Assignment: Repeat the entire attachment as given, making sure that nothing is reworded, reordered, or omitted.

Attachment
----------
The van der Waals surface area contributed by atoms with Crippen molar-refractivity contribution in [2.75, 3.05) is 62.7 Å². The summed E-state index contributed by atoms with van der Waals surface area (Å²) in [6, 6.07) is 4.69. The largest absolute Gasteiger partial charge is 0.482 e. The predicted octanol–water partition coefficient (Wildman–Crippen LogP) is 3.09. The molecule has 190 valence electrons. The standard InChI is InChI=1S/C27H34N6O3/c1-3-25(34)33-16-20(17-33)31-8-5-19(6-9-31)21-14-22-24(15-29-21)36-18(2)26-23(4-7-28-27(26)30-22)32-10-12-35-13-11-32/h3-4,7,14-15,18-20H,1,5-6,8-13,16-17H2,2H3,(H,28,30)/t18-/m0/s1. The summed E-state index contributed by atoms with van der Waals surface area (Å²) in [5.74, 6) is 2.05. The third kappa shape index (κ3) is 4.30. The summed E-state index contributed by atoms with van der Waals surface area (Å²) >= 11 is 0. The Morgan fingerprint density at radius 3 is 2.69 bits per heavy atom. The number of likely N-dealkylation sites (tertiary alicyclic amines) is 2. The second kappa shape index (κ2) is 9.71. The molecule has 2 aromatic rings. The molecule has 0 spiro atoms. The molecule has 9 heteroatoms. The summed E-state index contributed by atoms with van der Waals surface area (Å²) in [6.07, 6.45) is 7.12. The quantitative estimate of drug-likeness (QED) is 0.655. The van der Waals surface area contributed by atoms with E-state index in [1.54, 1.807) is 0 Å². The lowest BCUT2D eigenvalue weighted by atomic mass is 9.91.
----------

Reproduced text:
The van der Waals surface area contributed by atoms with Crippen molar-refractivity contribution in [2.75, 3.05) is 62.7 Å². The summed E-state index contributed by atoms with van der Waals surface area (Å²) in [6, 6.07) is 4.69. The largest absolute Gasteiger partial charge is 0.482 e. The predicted octanol–water partition coefficient (Wildman–Crippen LogP) is 3.09. The molecule has 190 valence electrons. The standard InChI is InChI=1S/C27H34N6O3/c1-3-25(34)33-16-20(17-33)31-8-5-19(6-9-31)21-14-22-24(15-29-21)36-18(2)26-23(4-7-28-27(26)30-22)32-10-12-35-13-11-32/h3-4,7,14-15,18-20H,1,5-6,8-13,16-17H2,2H3,(H,28,30)/t18-/m0/s1. The summed E-state index contributed by atoms with van der Waals surface area (Å²) in [5.74, 6) is 2.05. The third kappa shape index (κ3) is 4.30. The summed E-state index contributed by atoms with van der Waals surface area (Å²) >= 11 is 0. The Morgan fingerprint density at radius 3 is 2.69 bits per heavy atom. The number of likely N-dealkylation sites (tertiary alicyclic amines) is 2. The second kappa shape index (κ2) is 9.71. The molecule has 2 aromatic rings. The molecule has 0 spiro atoms. The molecule has 9 heteroatoms. The summed E-state index contributed by atoms with van der Waals surface area (Å²) in [6.07, 6.45) is 7.12. The quantitative estimate of drug-likeness (QED) is 0.655. The van der Waals surface area contributed by atoms with E-state index in [1.54, 1.807) is 0 Å². The lowest BCUT2D eigenvalue weighted by atomic mass is 9.91.